This summer, I have engaged in a number of on-line learning experiences in an attempt to catch up to the tide. I am hoping to offer an on-line “course” this coming school year to both my students and possibly, to my teaching colleagues as part of a professional development course. I have taken an “Introduction to the Constitution” on-line course from the Center for the Constitution at Montpelier (James Madison’s home in Virginia, not the capital of Vermont). I have also participated in two webinars from the Center for Civic Education, one on the purpose of government and another on constitutionalism. And I was lucky enough to be selected for this course on the Civil War and Reconstruction through the Gilder Lehrman Institute of American History.

A quick comparison of the experiences seems necessary here. First, the Center for the Constitution’s course is “asynchronous” (a word I learned from a friend who teaches on-line courses at the local community college). In other words, there is no interaction between the participant, the instructor, and/or the other participants. You watch videos of instructors, read through information provided, and take quizzes on-line at your own pace and without any interaction. As an “old school” learner, I found this to be the least satisfying experience, largely because of the inability to discuss ideas, ask questions of the scholars, or get feedback. However, I am not so sure that my students would not love this form of teaching. Even in my classroom, they are very passive learners and it is difficult to draw them out to have satisfactory discussions about their ideas and opinions. I, of course, blame the modern technology that has people sitting next to each other “texting,” rather than having a conversation and the countless hours of video games and “facebooking.” However, I do recall older people complaining about my generation sitting in front of the television for hours on end. The more things change, etc.

The webinars were “synchronous,” listening to the instructor in real time and having the opportunity to ask questions. It should be noted that these were not intended to be courses, in the traditional sense, but rather hour-long introductions to the topics. I note that because my greatest criticism of these on-line experiences was the inability to go deeply into a topic and truly, just their brevity. My instructors did not have nearly enough time to impart even a fraction of their vast knowledge of the topic. This is not their fault, but the nature of the webinar.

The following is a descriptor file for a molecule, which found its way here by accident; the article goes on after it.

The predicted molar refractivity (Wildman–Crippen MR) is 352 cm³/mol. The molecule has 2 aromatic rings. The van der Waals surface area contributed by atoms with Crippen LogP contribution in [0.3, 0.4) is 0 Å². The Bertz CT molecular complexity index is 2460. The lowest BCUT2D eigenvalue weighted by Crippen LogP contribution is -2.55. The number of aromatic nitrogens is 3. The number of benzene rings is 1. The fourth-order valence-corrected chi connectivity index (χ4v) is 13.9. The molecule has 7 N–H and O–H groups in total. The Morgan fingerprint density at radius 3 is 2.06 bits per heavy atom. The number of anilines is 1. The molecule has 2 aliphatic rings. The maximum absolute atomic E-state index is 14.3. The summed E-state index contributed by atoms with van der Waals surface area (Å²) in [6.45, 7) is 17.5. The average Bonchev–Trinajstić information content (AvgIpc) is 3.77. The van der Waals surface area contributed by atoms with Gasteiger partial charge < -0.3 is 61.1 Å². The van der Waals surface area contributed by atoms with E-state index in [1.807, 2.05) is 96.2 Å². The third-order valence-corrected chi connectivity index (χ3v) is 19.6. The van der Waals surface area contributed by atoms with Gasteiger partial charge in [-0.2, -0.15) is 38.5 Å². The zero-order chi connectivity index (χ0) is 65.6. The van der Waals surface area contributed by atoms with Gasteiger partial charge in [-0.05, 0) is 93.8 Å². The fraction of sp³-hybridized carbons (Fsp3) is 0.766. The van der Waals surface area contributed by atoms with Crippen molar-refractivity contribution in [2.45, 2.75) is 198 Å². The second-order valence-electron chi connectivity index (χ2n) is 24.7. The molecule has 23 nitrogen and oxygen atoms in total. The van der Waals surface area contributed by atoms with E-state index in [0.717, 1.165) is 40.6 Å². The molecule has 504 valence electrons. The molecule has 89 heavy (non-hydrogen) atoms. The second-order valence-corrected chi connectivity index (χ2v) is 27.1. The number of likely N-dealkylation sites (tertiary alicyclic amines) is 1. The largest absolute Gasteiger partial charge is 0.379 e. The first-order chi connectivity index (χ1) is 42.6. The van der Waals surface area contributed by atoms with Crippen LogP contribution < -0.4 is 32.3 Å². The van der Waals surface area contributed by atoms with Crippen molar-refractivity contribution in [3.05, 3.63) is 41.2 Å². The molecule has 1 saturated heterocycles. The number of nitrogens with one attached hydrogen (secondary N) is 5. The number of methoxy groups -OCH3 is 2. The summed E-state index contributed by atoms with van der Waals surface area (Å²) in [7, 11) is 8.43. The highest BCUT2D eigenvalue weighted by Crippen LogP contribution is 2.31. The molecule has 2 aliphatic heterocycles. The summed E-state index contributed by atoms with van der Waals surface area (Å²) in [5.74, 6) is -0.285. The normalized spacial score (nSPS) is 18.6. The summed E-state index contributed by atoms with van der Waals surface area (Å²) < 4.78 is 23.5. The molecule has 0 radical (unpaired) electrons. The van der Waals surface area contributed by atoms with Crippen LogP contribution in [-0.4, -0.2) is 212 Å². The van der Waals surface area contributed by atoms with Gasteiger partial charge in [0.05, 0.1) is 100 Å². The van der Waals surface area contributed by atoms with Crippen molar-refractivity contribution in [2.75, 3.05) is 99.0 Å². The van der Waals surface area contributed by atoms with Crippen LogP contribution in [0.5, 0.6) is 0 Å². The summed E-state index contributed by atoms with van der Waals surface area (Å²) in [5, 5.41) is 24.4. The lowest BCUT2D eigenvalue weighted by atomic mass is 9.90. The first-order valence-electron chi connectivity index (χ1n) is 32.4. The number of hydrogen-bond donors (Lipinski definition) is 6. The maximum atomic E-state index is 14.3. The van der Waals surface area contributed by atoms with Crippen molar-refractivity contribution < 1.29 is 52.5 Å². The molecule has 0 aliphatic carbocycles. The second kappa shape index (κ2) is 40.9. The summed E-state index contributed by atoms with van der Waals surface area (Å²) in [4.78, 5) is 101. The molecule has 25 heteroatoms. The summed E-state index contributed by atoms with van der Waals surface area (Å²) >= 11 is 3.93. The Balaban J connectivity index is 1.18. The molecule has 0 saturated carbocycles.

“Ahhh, this porridge is just right.” I have been very pleased with the nature of this on-line experience. There are a variety of reasons for this and I will try to highlight the most important. Clearly, the combination of the live instruction (with all of the glitches) over multiple days addresses my major concerns about my other experiences. And before I go on, let me emphatically state that I am not saying that I did not learn anything from nor did not enjoy my other on-line experiences. In fact, quite the opposite. I guess that I am saying that this course most mirrors my previous education and I find more comfortable. I am not sure that is true of the coming generations.

One of the features I most enjoyed was blogging. I have written a blog entry once before (for the Center for the Constitution), but I had a substantial time to think about it and edit it, so it was more like an essay than a blog post (I guess, since I am still not an expert on blogging). However, the pressure to write these relatively quickly is something I haven’t really experienced since writing for my college newspaper decades ago. Deadlines! I also enjoyed reading, at my leisure, the thoughts of the other participants, both commenting on my posts and, more importantly, writing their own. I love this feature so much that I am going to school tomorrow to see the school’s computer resource specialist to see what I can do to set up a blog for my classes this year. Our school system, like most, I guess, is struggling with how to incorporate technology into the educational process. Make sure they use technology, but make sure they do not say anything “bad” or go to “bad” websites or …

I must also confess that I will be stealing the image of the day and document of the day ideas. I certainly have used images and documents before (quite often, actually), but I think that making it a regular part of my lesson planning (learning planning, if any of my supervisors are reading this) will help focus my daily teaching.